Rohit Dadwal
Feb 20, 2014

Economics in the new world of mobile

Since Rakuten bought Viber last week for US$900 million, I’ve been telling myself that I am missing the boat in the new age of mobile business. This morning’s breaking news of the US$16 billion Facebook-Whatsapp deal made me wonder what these companies are thinking and doing.

Economics in the new world of mobile

I do not have any answers nor do I know the rationale behind these deals, though I believe that at a very high level Rakuten bought Viber to increase their exposure to international markets outside of Japan. Facebook on the other hand, wants to capture mobile-first customers and leverage the growth in the emerging markets to be seen as a truly mobile company. 

Mobile messaging has reached a stage where it isn’t economically understandable any more. I wonder if there is a need for us to revisit our economics textbooks from school and rewrite the definitions there with mobile as the context. Here is one of the simplest definitions of economics:

ec·o·nom·icsˌekəˈnämiks,ˌēkə-/noun
The branch of knowledge concerned with the production, consumption, and transfer of wealth.
 

We know that demand refers to the quantity of a product or service that buyers desire at a certain price. The relationship between price and quantity in demand is known as the demand relationship. Supply is, of course, the quantity of a product or service that the market can offer at that price. The correlation between price and quantities supplied to the market is the supply relationship. Price, therefore, is a reflection of supply and demand.

Doesn’t it seem that the fundamental concepts of supply and demand that form the backbone of the market economy have gone out the window where the recent flurry of mobile-focused acquisitions is concerned?

Facebook is breaking the bank for the 400 million users on the Whatsapp network. Given that Facebook has already promised not to sell advertising on Whatsapp, it’s not immediately clear how they plan to recover the cost of this acquisition. The Viber deal, too, lacks a monetization model, with an almost-zero revenue stream apart from approximately $1 million from stickers on the app.

These are only two of the many acquisitions that will help with the consolidation of the industry and needless to say, a deal of this size will always raise the eyebrows of sceptics and set even higher expectations for things to come. I am personally very excited and interested in the potential of the mobile medium because such deals not only raise hopes but will also encourage a new breed of start-ups and entrepreneurs who could create many more innovative services in the days to come.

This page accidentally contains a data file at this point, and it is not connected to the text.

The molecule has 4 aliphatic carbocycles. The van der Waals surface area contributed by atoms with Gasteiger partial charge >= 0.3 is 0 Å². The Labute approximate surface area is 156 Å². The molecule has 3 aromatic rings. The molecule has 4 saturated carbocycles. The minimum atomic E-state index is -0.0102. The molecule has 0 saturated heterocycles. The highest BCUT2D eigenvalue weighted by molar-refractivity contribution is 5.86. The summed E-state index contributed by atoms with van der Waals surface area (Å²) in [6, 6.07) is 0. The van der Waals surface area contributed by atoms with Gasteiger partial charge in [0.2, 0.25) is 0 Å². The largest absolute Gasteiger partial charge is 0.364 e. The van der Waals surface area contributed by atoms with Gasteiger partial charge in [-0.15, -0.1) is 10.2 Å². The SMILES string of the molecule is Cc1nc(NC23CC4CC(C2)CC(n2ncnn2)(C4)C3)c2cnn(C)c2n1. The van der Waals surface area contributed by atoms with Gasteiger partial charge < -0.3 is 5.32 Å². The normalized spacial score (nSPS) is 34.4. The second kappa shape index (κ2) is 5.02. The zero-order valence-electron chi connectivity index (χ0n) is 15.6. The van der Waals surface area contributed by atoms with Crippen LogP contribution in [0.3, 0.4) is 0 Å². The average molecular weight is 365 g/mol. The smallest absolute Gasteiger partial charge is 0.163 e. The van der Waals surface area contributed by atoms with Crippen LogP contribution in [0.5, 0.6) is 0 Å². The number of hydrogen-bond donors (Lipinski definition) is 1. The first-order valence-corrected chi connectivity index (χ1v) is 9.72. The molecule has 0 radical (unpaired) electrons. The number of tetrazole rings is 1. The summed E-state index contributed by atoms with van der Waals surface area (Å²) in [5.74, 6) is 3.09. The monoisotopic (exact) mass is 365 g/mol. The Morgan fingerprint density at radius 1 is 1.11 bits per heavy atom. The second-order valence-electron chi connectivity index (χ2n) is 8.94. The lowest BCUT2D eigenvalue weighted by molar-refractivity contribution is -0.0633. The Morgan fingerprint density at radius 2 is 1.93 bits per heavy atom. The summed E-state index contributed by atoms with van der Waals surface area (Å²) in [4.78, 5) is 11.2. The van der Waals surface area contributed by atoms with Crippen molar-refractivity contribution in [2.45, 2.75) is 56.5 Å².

The Facebook-Whatsapp deal is at a different level and I hope this is one of those visionary deals like Microsoft’s acquisition of Hotmail some 16 years ago worth around US$400 million.

I guess there are benefits to all the brands involved in these multi-million dollar deals. As Facebook becomes more mobile-centric as a company, they will use Whatsapp’s unique product features to ensure their offerings on mobile are integrated and there are options to access Facebook features through Whatsapp and vice versa. To a certain extent, this is similar to the capabilities that Wechat has under their ‘discover and moments’ categories. Viber, on the other hand, is a product that will be utilized by a true ISP to make a foray into international markets by leveraging the technology and as an add-on for current users.

As far as Facebook and Whatsapp goes, as a user myself, I would hate having to change my user experience to allow for the integration of two companies, and this is a big challenge that the two companies will face. I like the way the both Facebook and Whatsapp work and it is important for the two to integrate seamlessly without spoiling the user experience. Perhaps something similar to the partnership that Microsoft and Skype have, which I think has worked in the best interest of both companies. 

In the meantime, I’m waiting for the next big acquisition that redefines the world we’re used to.

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